Minus a couple of tweaks, the circuit is basically finished. I just want to adjust the brightness of the LEDs and tune up the sensitivity of the comparators. I will follow with a video soon but I need to find a decent camera to capture the full effect.
As I built the circuit I measured the frequency response of each of my filters by injecting a frequency sweep from 0.1Hz to 97.66kHz using my signal generator and measuring the strength of the response using my oscilloscope’s spectrum analyser. This is what my raw data looked like:
To find the gain all I had to do was use Matlab to subtract the strength of the input signal away from the output signal. The final frequency responses for the 7 filters is shown below:
And here is what I was trying to create (note that the x-axis is Hz, not kHz):
The match is pretty good. While the peak of each frequency band doesn’t quite reach 20dB it gets pretty close and this is to be expected with imperfect components.
The first thing you might see when you look at the image is that the frequency responses for the first two filters are pretty rubbish. This – I believe – is due to my frequency analyser having large frequency bins which means that the resolution at low frequencies is quite poor. This also explains why all of the filters have higher than expected gain at low frequencies.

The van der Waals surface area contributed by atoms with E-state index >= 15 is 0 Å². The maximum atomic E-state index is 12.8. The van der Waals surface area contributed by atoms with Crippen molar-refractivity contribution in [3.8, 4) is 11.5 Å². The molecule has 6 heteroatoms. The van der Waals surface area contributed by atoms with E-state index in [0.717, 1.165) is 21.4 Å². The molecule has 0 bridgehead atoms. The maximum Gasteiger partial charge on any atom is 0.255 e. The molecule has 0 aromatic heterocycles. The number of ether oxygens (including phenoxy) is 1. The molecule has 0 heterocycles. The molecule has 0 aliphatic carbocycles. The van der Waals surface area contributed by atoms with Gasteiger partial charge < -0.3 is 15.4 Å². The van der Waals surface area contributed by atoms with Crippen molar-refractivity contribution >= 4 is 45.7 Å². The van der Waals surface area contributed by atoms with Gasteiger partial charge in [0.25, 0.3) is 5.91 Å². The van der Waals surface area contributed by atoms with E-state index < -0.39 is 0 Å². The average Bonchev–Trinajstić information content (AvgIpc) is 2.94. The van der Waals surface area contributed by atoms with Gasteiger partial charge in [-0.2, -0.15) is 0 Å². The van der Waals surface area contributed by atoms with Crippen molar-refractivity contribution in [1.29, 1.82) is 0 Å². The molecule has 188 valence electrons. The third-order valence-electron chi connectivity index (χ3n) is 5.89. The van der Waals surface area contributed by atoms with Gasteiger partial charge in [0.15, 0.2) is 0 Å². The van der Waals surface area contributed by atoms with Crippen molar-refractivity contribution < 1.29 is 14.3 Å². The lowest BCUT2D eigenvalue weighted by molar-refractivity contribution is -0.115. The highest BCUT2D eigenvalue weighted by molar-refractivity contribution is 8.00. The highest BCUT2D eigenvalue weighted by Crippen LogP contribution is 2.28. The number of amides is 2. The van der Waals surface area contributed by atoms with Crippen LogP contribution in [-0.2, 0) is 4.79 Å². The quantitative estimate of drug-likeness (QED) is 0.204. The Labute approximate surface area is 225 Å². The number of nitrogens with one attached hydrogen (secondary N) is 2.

A more interesting observation is the small peaks that occur on each line after the the main peaks. If you measure the frequency of these peaks you will see that they represent the 3rd (and sometimes 5th) harmonics of the resonant frequency. This indicates that at the resonant frequency the gain was so large that the opamps were clipping which introduces odd harmonics as the signal looks more like a square wave than a sine wave. This isn’t a huge deal, and you can ignore the peaks easily enough – but what it does mean is that maybe the gain at resonance is higher than my graphs show, I just couldn’t capture it because my input signal was too large and resulted in clipping of the output therefore limiting the gain.